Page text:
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									Putting the Software Radio on a Low-Calorie Diet
Prabal Dutta, Ye-Sheng Kuo, Akos Ledeczi, Thomas Schmid, Peter Volgyesi




               HotNets’10 – Monterey, CA – October 20, 2010




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Software radios have enabled
novel directions in wireless research




                                        2
Mobile and low-power wireless research has
not benefitted as much from software radios
  Three SDR scaling challenges         USRP   Mote
• Power (Active and Sleep)
   – A: USRP (10 W) vs Mote (60 mW)
   – S: USRP (10 W?) vs Mote (20 W)


• Cost
   – USRP ($850) vs Mote ($65)
   – WARP cost >> USRP cost


• Size
   – USRP (36 in2) vs Mote (1 in2)
   – WARP (64 in2) vs Mote (1 in2)



                                                     3
Imagine if we could build a small,
inexpensive, and low-power software radio

• Software radios that you could
   –   Hold in the palm of your hand
   –   Embed in the physical world
   –   Deploy at very large scale
   –   Operate from solar power
   –   Hand out for student labs


• Software radios that would enable
   –   Mobile networking research
   –   Application-driven research
   –   Large-scale, in situ evaluations
   –   Energy-adaptive communications
   –   Hands-on learning

                                            4
Addressing the size, power, and cost challenges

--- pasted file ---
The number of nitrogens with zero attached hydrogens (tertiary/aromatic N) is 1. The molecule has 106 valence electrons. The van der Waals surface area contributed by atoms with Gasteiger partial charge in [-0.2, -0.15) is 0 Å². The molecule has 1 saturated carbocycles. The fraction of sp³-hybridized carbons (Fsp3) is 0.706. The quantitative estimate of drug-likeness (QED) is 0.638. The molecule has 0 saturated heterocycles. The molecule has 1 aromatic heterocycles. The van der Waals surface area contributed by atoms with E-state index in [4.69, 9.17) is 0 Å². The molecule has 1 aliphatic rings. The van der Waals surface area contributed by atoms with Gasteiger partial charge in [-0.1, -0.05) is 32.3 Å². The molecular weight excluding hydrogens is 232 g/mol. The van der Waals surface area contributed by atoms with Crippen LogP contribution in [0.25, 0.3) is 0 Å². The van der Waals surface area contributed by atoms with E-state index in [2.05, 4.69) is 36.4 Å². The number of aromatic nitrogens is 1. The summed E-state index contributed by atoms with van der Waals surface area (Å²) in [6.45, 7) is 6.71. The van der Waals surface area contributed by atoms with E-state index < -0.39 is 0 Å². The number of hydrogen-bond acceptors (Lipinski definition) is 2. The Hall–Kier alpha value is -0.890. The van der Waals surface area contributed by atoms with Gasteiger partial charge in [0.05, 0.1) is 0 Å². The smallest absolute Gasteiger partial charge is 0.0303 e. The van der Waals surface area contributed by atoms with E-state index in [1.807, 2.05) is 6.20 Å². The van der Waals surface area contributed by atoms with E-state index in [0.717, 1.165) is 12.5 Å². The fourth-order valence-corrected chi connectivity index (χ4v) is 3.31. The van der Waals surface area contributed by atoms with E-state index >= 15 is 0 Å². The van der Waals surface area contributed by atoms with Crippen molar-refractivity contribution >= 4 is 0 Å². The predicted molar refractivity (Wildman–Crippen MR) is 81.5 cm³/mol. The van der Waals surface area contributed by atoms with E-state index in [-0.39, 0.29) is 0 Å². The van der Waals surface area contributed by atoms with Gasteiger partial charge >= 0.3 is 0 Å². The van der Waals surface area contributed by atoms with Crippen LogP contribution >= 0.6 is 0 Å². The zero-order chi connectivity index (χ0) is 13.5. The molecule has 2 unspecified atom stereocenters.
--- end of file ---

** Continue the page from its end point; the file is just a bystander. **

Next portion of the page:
will enable more natural deployment experiences




                                                  5
Outline



  • Introduction

  • Scaling Challenges

  • Technology Enablers

  • Architectural Sketch

  • Research Challenges



                           6
Challenge #1: Power


• Low-power systems duty cycle
   –   Attempt to achieve power proportional operation
   –   Architectures support power control
   –   High CPU and radio power draws
   –   Radio turned off or in standby
   –   CPU halted and put to sleep


• SDRs cannot duty cycle
   –   Fail to achieve power proportional operation
   –   Architectures do not support it
   –   Processor does not support sleep
   –   SRAM-based FPGA cannot sleep
   –   Radio power controls not exposed

                                                         7
Challenge #1: Power
(or, why SRAM FPGAs are not power-proportional)

• High in-rush current
• High static power
   – Approximately 10x transistors needed
   – Increases with smaller transistors
   – Increases with lower Vth
• High configuration current (and time)
• Not amenable to efficient duty cycling




                                                  8
Challenge #2: Size
(or, why modularity is expensive)
• Conventional SDRs
    –   General-purpose
    –   Highly reconfigurable
    –   Modular platforms
    –   Large size

                                    Waldo Mote. Src: S. Lanszisera
• Reconfigurable Motes
    –   Application-specific
    –   Modestly reconfigurable
    –   Not modular
    –   Small size
    –   Examples
         • Waldo Mote
         • Bridge Monitor           Bridge Monitor. Src: P. Volgyesi

                                                                       9
Challenge #3: Cost
(or, why discrete components drive up costs)
• XC4VFX100-10FF1517C FPGA
    – 94,896 logic cells
    – $2400


• Radio board
    –   MAX2829
    –   Power Amp
    –   Ant Switch
    –   SMA I/F
    –   AD9777
    –   AD9248
    –   AD9200